The long-debated fourth Rye boat ramp almost came to a conclusion at last Monday’s (13 Feb) council meeting but swerved hard to starboard at the last minute, ran aground and was deferred.
Councillors voted to write to Luke Donnellan, Minister for Roads, Road Safety and Ports, effectively asking can we please keep the money allocated to the works if councillors ultimately reject the ramp, to spend on other “priority projects” at the site.
Bandicoot will not be laying generous odds on his reply.
The pro-ramp argument is that it and associated works – a new jetty and repairs, alterations and improvements to existing facilities – will ease congestion and get boats into and out of the water more efficiently.
Anti-rampers who crammed the council chamber included eloquent and well researched cases describing the dangers posed for rare local dolphins and sea horses by some of the less responsible jet ski riders who infest the area, trespassing into no-go marine zones.
Bandicoot is no fan of jet skis on Port Phillip Bay at swimming beaches. He prefers boats propelled by sails. Jet skis are noisy, smelly, polluting and dangerous in the hands of moronic show-offs, who seem attracted to them. They are not adequately policed. They certainly don’t belong anywhere near dolphins, sea horses and swimmers. Picture – a jet ski frolicking at Marmaris, Turkey – a great spot for it!
Seventy-plus jet skis can be seen at Rye on a fine summer day, cavorting spectacularly out to the horizon, pedal to the metal, with not a police patrol boat in sight but then, unfortunately, turning round and coming back. Then they assemble along the beach, gun’l to gun’l: crikey – wasn’t that fun!
Bandicoot awaits the inevitable pained letter from the Victorian Jet Ski Association.
The state government, demonstrating the infinite wisdom with which so many governments are afflicted, nominated Rye and Safety Beach as peninsula recreational boating precincts. Bandicoot wonders exactly what sort of thought process came up with Rye. The splendid freeway system? The rare wildlife? The absence of beachgoers?
Picture – Local dolphins.
The counter-argument to nominating these two precincts was made extinct by this, in Bandicoot’s view, silly bureaucratic decision. To have nominated, say, half a dozen smaller precincts placed intelligently at lower-use beaches might have been a good option. But that horse has bolted.
Rye Beach Community Action Inc invited people to respond to the shire’s draft Rye foreshore landscape plan. It got 258 responses; not an overwhelming number and possibly (as with most such surveys) mainly local devotees.
“It is apparent from this excellent response that Rye residents really do care about what happens to our foreshore and beautiful beaches,” the site says.
Less than 10% (26 respondents) wanted installation of an extra boat/jet ski launching ramp. Just 8.43% (22) favoured the shire plan to redesign the boat/jet ski car park and reversing lanes. Even less (6.51%, 17 respondents) ticked “Reconfiguring the non trailer car parks” as an action priority. Picture – couta boats, by Bryce Courtney.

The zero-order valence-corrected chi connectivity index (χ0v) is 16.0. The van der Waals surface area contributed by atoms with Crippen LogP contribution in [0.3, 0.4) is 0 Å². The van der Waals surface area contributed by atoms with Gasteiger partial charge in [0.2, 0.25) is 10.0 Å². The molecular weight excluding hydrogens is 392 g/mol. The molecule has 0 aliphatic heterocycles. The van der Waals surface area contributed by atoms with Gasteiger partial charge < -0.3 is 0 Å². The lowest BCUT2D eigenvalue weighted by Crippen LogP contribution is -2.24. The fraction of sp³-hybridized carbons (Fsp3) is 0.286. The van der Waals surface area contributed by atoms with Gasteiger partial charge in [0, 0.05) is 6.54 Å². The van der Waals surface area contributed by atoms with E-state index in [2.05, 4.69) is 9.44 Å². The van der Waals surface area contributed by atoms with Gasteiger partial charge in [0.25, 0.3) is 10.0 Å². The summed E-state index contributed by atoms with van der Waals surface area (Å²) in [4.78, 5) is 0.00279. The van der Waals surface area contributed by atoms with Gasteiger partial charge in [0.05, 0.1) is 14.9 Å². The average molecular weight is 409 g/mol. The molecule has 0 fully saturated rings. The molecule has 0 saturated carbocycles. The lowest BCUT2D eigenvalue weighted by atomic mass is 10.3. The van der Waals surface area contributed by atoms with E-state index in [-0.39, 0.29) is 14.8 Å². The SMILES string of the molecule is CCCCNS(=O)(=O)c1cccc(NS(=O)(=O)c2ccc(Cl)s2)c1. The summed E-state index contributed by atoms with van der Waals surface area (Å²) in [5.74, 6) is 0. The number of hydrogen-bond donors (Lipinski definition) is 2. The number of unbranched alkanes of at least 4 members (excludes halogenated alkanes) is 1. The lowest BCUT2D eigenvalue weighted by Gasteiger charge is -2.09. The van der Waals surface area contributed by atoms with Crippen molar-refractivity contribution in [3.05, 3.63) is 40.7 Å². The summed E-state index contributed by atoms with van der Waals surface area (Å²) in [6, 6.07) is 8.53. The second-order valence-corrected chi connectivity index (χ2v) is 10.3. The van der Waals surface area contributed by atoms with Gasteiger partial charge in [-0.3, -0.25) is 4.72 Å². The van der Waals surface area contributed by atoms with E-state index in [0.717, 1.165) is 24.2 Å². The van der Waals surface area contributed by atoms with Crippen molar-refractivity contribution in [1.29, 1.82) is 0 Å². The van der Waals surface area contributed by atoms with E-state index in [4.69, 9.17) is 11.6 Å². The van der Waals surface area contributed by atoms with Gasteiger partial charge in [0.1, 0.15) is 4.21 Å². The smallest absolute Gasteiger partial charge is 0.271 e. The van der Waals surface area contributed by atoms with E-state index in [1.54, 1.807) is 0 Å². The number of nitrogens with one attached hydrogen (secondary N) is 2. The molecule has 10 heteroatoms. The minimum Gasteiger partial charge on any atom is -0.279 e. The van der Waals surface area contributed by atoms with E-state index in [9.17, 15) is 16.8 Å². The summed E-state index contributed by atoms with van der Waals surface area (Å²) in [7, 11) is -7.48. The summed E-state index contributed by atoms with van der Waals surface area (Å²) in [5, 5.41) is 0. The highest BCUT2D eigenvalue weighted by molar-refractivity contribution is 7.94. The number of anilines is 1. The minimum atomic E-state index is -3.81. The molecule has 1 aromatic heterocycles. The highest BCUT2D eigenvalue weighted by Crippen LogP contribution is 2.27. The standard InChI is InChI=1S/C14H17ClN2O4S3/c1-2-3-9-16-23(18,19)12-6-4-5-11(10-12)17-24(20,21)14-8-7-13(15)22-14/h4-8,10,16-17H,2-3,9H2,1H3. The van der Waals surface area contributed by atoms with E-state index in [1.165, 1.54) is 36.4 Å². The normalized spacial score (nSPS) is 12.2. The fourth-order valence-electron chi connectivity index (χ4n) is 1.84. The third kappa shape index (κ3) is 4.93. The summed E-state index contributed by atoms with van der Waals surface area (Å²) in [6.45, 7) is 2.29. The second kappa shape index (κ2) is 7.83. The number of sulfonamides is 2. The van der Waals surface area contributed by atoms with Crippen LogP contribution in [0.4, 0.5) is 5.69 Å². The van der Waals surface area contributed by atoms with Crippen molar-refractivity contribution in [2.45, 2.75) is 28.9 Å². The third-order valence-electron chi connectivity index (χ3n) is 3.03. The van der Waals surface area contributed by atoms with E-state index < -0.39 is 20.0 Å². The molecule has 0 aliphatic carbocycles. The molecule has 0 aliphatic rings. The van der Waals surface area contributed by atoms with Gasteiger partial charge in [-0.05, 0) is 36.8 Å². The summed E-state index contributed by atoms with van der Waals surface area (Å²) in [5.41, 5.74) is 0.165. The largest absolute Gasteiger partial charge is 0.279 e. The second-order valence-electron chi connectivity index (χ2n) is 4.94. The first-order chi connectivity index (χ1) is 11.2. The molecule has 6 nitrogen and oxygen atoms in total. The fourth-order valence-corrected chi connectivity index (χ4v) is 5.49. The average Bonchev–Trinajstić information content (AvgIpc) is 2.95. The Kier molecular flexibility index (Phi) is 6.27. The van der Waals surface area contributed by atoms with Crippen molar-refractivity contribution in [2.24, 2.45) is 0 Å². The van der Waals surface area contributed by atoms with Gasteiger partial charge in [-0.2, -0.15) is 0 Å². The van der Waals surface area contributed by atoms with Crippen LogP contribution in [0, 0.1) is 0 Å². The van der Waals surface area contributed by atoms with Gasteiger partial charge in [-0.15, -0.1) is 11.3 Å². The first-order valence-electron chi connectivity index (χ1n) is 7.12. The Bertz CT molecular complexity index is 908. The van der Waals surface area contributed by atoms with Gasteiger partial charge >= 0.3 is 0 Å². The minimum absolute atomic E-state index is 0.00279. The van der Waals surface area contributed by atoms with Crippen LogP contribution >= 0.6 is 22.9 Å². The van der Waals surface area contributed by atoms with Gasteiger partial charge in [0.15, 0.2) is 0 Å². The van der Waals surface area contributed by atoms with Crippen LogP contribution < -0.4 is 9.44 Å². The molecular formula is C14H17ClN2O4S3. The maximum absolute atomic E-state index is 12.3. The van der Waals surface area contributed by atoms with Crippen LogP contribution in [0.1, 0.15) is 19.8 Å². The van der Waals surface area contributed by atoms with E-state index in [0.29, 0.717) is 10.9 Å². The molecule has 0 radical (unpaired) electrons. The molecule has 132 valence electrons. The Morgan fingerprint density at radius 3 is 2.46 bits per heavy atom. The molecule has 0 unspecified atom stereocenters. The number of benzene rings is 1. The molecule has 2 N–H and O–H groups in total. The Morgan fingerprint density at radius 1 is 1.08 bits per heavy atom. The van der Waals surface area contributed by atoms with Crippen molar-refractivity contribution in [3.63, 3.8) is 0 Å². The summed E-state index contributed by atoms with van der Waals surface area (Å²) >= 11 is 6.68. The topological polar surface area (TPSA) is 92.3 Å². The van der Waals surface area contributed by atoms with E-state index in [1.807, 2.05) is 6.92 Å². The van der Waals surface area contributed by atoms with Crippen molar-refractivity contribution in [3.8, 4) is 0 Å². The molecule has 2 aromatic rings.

► Regular maintenance of the foreshore bush, garden areas and physical facilities (73.95%, 193 respondents);
► Clean swimming water; storm water drains fitted with fine & gross anti-pollution traps (68.58%, 179);
► Landscaped recreational areas, including the provision of shade (52.49%, 137);
► Picnic and barbecue facilities, increased, upgraded and maintained (47.51%, 124);
► Pathways that are safe, logical, well maintained and wide enough for shared access (45.59%, 119);
► Lighting in popular foreshore places (35.63%, 93);
► Sand control of dunes and on pathways 34.87%, 91);
► Safe pedestrian access to and from the foreshore- across Point Nepean Rd. to the retail strip (32.95%, 86);
► Disability access through the installation of appropriate picnic furniture and paths (31.80%, 83);
► Beach access paths made safe and identified by bollards 28.74%, (75);
► Improved traffic management at peak times on Point Nepean Rd. and at the boat/jet ski trailer car park (27.20%, 71);
► Camping areas: reviewing the current size and configuration (16.86%, 44).
“The survey confirms what members of the community have been saying for many years,” RBCA concludes. “It is hoped that this time the Council will take notice of these and other views of the community and incorporate them in the foreshore plan.”
Communities frequently knee-jerk to the standard “not in my back yard” position when responding to surveys such as this.
Jet skis at Rye. They can gather by the dozen at the water’s edge.
These respondents, however, implicitly accept the fact that they must share their foreshore with visitors, including boaties and jet skiers, and have very sensibly prioritised the importance of tidiness, safety and catering for the disabled. Good on them!
Nepean ward councillors Hugh Fraser and Bryan Payne split on the issue. Cr Payne, perhaps persuaded by the submitters, voted to write to Mr Donnellan, against his usual cast-iron pro-development proclivity.
Cr Fraser argued, to a chorus of muted dissent from the gallery, that the merits of the proposal had been debated, the community copiously consulted and tonight was simply the night to vote yes or no.
In fact he was right, but eight of the councillors were facing the issue for the first time and the submitters were certainly persuasive.
The tyro councillors will learn, sometimes painfully, over the next four years, that unpopular but correct decisions must be made in the face of howled insults from the back of the chamber.